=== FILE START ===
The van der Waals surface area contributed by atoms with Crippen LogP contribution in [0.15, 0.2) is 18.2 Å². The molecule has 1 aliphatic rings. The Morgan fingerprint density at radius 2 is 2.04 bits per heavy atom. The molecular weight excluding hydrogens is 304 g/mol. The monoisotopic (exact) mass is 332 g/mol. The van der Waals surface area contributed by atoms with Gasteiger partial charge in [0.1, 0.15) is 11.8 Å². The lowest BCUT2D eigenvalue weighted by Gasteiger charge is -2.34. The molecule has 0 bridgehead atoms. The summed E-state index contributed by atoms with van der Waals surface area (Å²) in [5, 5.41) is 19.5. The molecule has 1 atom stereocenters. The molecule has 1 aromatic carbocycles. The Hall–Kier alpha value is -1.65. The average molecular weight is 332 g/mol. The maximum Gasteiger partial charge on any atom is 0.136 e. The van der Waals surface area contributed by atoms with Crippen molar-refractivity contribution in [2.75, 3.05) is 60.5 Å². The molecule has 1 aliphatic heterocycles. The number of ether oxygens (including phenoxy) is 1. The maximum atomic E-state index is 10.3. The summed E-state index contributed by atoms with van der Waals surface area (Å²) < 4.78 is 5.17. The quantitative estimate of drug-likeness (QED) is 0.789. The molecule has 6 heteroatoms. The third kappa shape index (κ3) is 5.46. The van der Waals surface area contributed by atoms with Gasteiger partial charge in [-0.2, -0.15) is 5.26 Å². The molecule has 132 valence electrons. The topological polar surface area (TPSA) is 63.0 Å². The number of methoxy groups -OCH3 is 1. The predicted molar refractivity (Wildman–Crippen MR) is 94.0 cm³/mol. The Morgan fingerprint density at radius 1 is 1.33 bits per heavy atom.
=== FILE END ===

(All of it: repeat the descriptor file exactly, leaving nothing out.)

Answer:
The van der Waals surface area contributed by atoms with Crippen LogP contribution in [0.15, 0.2) is 18.2 Å². The molecule has 1 aliphatic rings. The Morgan fingerprint density at radius 2 is 2.04 bits per heavy atom. The molecular weight excluding hydrogens is 304 g/mol. The monoisotopic (exact) mass is 332 g/mol. The van der Waals surface area contributed by atoms with Gasteiger partial charge in [0.1, 0.15) is 11.8 Å². The lowest BCUT2D eigenvalue weighted by Gasteiger charge is -2.34. The molecule has 0 bridgehead atoms. The summed E-state index contributed by atoms with van der Waals surface area (Å²) in [5, 5.41) is 19.5. The molecule has 1 atom stereocenters. The molecule has 1 aromatic carbocycles. The Hall–Kier alpha value is -1.65. The average molecular weight is 332 g/mol. The maximum Gasteiger partial charge on any atom is 0.136 e. The van der Waals surface area contributed by atoms with Crippen molar-refractivity contribution in [2.75, 3.05) is 60.5 Å². The molecule has 1 aliphatic heterocycles. The number of ether oxygens (including phenoxy) is 1. The maximum atomic E-state index is 10.3. The summed E-state index contributed by atoms with van der Waals surface area (Å²) < 4.78 is 5.17. The quantitative estimate of drug-likeness (QED) is 0.789. The molecule has 6 heteroatoms. The third kappa shape index (κ3) is 5.46. The van der Waals surface area contributed by atoms with Gasteiger partial charge in [-0.2, -0.15) is 5.26 Å². The molecule has 132 valence electrons. The topological polar surface area (TPSA) is 63.0 Å². The number of methoxy groups -OCH3 is 1. The predicted molar refractivity (Wildman–Crippen MR) is 94.0 cm³/mol. The Morgan fingerprint density at radius 1 is 1.33 bits per heavy atom.